Those Right Wing Chavistas!

October 25, 2005


Talking about
right wing Chavistas may sound oxymoronic, but it is a testimony to the
confusing state of Venezuelan politics today, that in a recent poll aimed at
measuring the values of the Venezuelan electorate by Liderazgo y Vision, 47% of those
that support Chavez either directly or via other parties like Podemos, spouse
values which have been repeatedly called or defined by the press as right wing. But
lets start at the beginning.

The poll
was aimed at measuring values of the electorate. In fact, it sounds almost like
a marketing poll for politicians. The first interesting fact is that a large
percentage of the Venezuelan electorate feels that nobody out there represents
them and would like a new party (Francisco Toro has been talking about the Ninis
which may or not necessarily be this segment of people. The Ninis are more
closely defined as those that simply dont care about politics, but you should also
read that discussion here,
here
and here).
In the poll, 36.6% of the population sympathizes with the right, which
remarkably is the best defined group of all, as only 17.4% think they are left
wing, 8.7% considers itself center right and 5.4% think they are center left. Clearly,
the biggest problem is that 31.7% of the population has no clue as to how to
define themselves.

The
difficulty is that while the press has focused on the right wing aspect of it
with all of its connotations, what the polls shows is slightly different than
that. The values that are considered right wing maybe more closely defined as
conservative. These Venezuelans are nationalistic, militaristic, in favor of
law and order and defenders of the countrys sovereignty. Thus, part of Chavez
speech resonates well with them. What was staggering in my mind is the huge
percentage of pro-Chavez people that this represents.

Unfortunately,
I have not been able to find the detailed numbers of this poll, but it would
appear as if of those Venezuelans that consider themselves conservative, a
majority of them are supporters of President Chavez. I say this, because the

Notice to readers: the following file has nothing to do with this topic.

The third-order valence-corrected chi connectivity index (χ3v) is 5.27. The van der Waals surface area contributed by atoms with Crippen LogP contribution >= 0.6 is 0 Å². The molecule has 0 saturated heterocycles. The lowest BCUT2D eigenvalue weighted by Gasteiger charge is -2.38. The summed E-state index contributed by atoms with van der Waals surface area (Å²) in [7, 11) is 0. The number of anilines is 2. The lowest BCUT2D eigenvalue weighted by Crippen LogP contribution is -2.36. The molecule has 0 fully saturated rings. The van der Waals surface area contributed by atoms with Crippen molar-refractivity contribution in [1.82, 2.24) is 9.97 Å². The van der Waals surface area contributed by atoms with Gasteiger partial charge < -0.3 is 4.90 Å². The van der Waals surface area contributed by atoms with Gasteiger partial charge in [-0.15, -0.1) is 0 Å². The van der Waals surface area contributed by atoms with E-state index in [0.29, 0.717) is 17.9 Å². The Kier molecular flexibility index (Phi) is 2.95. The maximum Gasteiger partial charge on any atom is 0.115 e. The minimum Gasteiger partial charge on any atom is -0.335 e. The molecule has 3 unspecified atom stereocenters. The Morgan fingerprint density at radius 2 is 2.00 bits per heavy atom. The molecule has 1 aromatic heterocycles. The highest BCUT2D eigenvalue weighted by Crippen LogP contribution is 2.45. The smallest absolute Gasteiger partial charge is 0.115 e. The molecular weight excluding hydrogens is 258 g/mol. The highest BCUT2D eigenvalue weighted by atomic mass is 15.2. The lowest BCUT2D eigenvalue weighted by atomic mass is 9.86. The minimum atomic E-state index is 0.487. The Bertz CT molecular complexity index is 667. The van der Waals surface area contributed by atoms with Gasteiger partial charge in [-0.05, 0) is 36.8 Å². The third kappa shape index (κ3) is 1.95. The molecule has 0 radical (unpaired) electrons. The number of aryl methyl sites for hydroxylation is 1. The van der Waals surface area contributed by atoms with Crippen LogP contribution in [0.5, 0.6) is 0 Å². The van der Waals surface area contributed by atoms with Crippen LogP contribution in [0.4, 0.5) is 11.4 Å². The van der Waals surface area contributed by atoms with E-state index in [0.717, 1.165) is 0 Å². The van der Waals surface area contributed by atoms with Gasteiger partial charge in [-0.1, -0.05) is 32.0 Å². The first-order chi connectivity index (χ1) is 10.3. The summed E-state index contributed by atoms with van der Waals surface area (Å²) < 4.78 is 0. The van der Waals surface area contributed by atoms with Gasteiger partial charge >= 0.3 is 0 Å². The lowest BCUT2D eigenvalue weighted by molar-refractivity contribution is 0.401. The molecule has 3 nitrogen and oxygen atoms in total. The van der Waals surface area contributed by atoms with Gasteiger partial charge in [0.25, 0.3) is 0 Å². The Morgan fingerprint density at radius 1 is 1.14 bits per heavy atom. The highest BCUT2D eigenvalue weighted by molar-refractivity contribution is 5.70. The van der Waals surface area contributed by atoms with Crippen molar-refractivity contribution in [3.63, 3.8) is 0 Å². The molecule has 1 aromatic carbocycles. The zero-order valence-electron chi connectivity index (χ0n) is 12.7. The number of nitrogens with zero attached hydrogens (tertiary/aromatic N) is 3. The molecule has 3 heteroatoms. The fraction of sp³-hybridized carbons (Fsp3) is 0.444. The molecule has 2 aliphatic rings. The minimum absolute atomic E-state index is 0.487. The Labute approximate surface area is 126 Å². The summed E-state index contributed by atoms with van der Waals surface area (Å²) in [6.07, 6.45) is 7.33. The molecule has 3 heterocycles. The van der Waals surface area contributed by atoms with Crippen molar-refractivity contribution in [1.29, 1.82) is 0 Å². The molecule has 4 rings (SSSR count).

poll indicates that of those that think that new political parties are needed (45.2%
of those polled), 38.4% believe that it should be a right wing party. It would
also be interesting to see the gender differences among those polled as men
tend to be more conservative and pro-military than women.

What this
shows is how complex, and in my opinion, little understood the Venezuelan
electorate is. People did not vote in 1998 for Chavezs revolution as he defines
it today, they voted in the hope of changing the system, making it better, more
efficient, less crime and improving the standard of living. While Chavez has
failed to deliver on any of these, the authoritarian and militaristic style
definitely resonates with a large segment of the population. Incredibly the
poll indicates that fighting poverty is not among the top priorities of the
population, in fact, economic development is the main priority according to the
poll.

Remarkably,
the higher the economic level and education level the more likely that a Venezuelan
will define himself or herself as being leftwing. Thus, the poor tend to be
more right wing than the well to do. However, there seems to be little
conception of what left or right mean in terms of an economic model for the
country.

As a
Venezuelan, what probably bothers me the most about this poll, which is
consistent with values measured decades ago, is that there is still the
yearning for some form of authoritarian and military figure to lead us. It is the
tragedy of Venezuela in
particular and Latin America
in general that these values remain there under the surface, despite the
repeated failure of the military to solve the problems of any country and all
of the damage that they have done to our region.

I dont
claim to understand all of what this poll means or implies, as I said, I have
not been able to see but pieces of the data. In fact, I have started this post
like four times in the last two weeks and was never happy with the outcome. But
I think the results of the polls are important and need to be discussed and understood
and thus needed to be presented here in some fashion. What is clear to me is that there is a
large segment of the Venezuelan population that spouses fairly conservative
values (not right wing!) which may be thought of as arising form nationalistic ideals. Remarkably, a larger fraction of them appears
to support Chavez than oppose him, despite his left wing message.

Makes you
think, no?

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